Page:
A: You do navigate it though. You’re careful. And you’re not careless. That is a form of navigation. You’re very thoughtful. I know that’s a way that you navigate it. And I navigate race in our relationship by always saying what I think.

S: Always. Always.

A: I never try to figure out how to say it, I just say it. And I think that is the two prominent ways.

S: I think that’s correct. Explicitness, especially on your end. And the capacity for myself to pause. I think if I didn’t have that we couldn’t be in a relationship.

A: No we certainly could not. But, you know, it’s more that you pause that makes it — it’s like, she’s not really perpetrating, She’s not doing shit that she needs to pause, per se, it’s that she pauses that makes love possible. It’s like, it’s like — you know when the bar is so low that you’re like, as long as this dude isn’t putting a roofie in my cup, what a guy! It’s almost the opposite of that. She is so caring and careful with my heart and my personhood that it almost never gets to the part where she needs to pause. But she still does. When someone takes extra care beyond what is necessary there’s a freedom and — I don’t even want to say safety — I just don’t feel trapped. I feel so fucking trapped so often. I’ve been in relationships with other people of different races and I have felt like they were deeply considerate, deeply aware people. But I’ve never been with someone before where I’ve felt that who she is is fundamentally appalled at the things that would make me smaller. Beyond race, beyond anything. Her goal when she’s talking to me — it’s in not wanting to make me feel fucked up and small. It emanates out of her in such a way that it doesn’t feel like a consideration.

S: She’s also not confused. She’s not confused about loving herself and prioritizing blackness as a part of what makes her feel whole. And so stepping into that is kind of different. I’ve been with white folks who have been really confused about who they are. And that makes it difficult to have a single, straightforward conversation. My family has always said to me, Angel’s really good for you because she’s really straightforward. And that can be really jarring but it’s ultimately the biggest gift to just tell someone who you are and what you think. It shows immense trust and care to show that. I think about just being white and what it means to feel implicated separately from Angel in issues of racism and oppression across the board. I feel like I need to be 150 percent correct with myself in how implicated I am with those movements and how I conduct myself daily.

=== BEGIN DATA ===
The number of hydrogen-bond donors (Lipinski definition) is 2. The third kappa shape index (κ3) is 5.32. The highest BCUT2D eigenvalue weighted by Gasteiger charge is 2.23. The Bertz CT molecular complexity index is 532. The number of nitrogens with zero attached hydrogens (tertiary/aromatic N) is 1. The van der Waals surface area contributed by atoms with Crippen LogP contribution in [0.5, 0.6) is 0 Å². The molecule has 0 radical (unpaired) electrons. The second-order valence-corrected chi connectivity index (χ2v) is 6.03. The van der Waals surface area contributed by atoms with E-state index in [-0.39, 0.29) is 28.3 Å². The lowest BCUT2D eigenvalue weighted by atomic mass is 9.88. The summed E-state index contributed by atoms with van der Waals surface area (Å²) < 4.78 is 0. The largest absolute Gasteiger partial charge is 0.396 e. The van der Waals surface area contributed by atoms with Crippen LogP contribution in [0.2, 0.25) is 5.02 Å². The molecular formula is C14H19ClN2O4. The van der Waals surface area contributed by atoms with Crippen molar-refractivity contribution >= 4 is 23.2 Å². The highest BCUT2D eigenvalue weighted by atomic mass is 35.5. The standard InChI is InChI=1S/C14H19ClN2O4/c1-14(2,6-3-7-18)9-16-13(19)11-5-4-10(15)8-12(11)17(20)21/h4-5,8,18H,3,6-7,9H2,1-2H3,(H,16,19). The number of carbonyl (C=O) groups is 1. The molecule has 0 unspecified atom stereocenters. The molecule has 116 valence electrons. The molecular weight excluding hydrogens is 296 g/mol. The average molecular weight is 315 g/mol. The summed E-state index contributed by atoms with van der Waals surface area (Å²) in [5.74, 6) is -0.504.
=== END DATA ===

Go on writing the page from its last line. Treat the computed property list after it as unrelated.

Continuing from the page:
A: I just want to challenge that. I mean it’s great what you’re saying—  there should be a room full of people hearing what you’re saying. I’ve been in relationships where it’s like, wow this person’s really sweet; I know they care about me deep, deep down but at the same time, like, shut yo white ass up. Like shut up, like shut the fuck up! And I’ve never felt that way about you. I haven’t felt it in my heart. There are moments where I’ve been like that’s the whitest shit I’ve ever heard, Shira. I think at the end of the day you have to be with someone who, when it comes down to the essence of it, you’re not thinking, shut your white ass up, and the other person isn’t thinking, can we just drop it.

S: Whatever implication means, it can’t be cerebral. For example, it’s hard to explain that dating you changed me. And I was always prepared to date you. Those two things can exist at the same time. And part of that is how implicated I am in you. You said I don’t make you feel small. I could flip a table in front of you because we’re implicated in each other so deeply. I can’t imagine you feeling small — it has nothing to do with race, even though it does, you know? So, level at which I want to hear you should always outweigh anything else.

A: That’s what I’m saying. Even if this bitch wasn’t “woke,” she so deeply wants me not to be annihilated that that would sing louder than any lexicon she had. Even if she wasn’t like, oh, the system, blah blah blah, she would just want me to be heard. And that is it. And that’s the root of her work too. That’s at the root of what I’m making. So if you’re tryna be on some partner shit, that’s what you have to have.

S: It can’t stop with you. I hate it when I see white people be like, my partner or cousin or friend’s daughter who’s black and it just has to be wider, obviously. If you only cared about my bipolar that would never work. It has to be that you value language in the world and the way mental health is treated in the world. You’re a helpful force for me.

A: Well you believe in me.

S: Well you believe in me, too. And we’ve had conversations where your frustration is actually faith in me.

A: I think that’s it. I could be with people who aren’t you and it would be fine and it would keep going but it would be like, that’s my work and that’s my relationship and these are my friends. But with her, she’s — she’s my life. And that level of admiration and equivalency. I feel like I’m looking at someone who’s looking at me is what makes it impossible to compartmentalize.

This interview has been edited for flow and clarity.

Contact Coryna Ogunseitan at coryna.ogunseitan@yale.edu .